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Banner: Pathfinders and Passageways: The Exploration of Canada About This Site
The Mapmakers: An Essay in Four Parts
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Expanding in All Directions

17th Century

Well over a hundred years had passed since fishermen had begun their seasonal exploitation of Canada's rich Atlantic waters. Before the turn of the 17th century, another industry had begun to emerge: the fur trade.

Native peoples had been trading furs with European fishermen and explorers since the first early encounters, but as beaver-fur hats became a coveted fashion item in Europe at the end of the 16th century, contact between the two cultures dramatically increased. It also led to the establishment of the first permanent European settlements in Canada. Of those involved in these new outposts, Samuel de Champlain stands out as the primary agent of French expansion. He and his contemporaries left written accounts of their experiences and it is from them that we begin to learn in more detail the nature of the land and its inhabitants.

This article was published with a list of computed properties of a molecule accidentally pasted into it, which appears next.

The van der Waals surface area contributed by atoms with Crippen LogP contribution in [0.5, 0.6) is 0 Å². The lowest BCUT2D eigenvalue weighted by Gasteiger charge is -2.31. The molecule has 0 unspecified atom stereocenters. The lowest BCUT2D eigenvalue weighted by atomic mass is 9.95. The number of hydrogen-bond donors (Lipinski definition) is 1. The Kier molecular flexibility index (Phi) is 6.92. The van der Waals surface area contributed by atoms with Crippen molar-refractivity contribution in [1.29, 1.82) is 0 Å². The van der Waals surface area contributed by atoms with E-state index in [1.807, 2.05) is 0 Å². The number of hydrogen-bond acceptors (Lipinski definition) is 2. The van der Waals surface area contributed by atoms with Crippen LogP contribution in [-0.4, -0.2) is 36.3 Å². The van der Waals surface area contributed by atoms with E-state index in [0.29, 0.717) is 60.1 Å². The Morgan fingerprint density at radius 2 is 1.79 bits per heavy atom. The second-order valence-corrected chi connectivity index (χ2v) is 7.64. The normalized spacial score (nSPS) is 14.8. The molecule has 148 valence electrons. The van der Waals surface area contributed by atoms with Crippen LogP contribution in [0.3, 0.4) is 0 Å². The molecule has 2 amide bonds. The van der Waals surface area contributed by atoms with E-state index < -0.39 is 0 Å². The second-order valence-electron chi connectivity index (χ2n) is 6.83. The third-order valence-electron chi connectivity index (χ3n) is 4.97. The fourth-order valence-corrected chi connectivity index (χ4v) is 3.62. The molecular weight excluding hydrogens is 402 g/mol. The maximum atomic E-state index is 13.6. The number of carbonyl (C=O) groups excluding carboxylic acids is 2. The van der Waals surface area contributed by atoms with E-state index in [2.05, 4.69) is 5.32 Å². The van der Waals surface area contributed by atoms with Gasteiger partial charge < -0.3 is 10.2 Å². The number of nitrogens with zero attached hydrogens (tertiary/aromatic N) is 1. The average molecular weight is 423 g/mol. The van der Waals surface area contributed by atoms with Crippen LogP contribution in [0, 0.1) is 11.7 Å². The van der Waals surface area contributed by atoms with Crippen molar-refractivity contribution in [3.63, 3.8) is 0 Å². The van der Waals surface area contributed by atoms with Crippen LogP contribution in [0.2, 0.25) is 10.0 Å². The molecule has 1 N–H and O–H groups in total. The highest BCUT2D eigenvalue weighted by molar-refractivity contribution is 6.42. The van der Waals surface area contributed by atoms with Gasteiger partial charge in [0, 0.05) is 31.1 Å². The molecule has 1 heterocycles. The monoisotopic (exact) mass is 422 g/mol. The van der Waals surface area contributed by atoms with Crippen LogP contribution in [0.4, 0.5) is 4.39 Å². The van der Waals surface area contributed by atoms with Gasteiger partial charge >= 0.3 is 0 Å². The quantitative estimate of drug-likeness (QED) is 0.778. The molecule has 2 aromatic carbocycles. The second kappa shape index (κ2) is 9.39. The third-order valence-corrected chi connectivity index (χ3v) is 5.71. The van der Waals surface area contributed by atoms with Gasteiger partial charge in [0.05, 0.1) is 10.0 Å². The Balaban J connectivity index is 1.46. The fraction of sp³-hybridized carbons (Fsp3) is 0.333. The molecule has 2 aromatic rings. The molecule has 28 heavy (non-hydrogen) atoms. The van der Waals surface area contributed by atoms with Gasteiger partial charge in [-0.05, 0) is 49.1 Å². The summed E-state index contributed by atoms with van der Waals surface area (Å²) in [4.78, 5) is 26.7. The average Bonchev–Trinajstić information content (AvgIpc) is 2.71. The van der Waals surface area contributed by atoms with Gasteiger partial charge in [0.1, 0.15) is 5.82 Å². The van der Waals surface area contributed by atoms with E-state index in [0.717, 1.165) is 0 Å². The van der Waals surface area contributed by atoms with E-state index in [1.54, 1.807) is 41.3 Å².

There were other motives leading to exploration. French clergy such as the Jesuits and the Recollets began arriving in New France as part of a missionary drive to convert the Native peoples to Catholicism. Although perhaps misguided in purpose, these educated men made extraordinary observations during their travels. The writings of the Jesuits were published in France as the "Relations".

In the north, throughout the century, the search for the elusive passage to the East continued.

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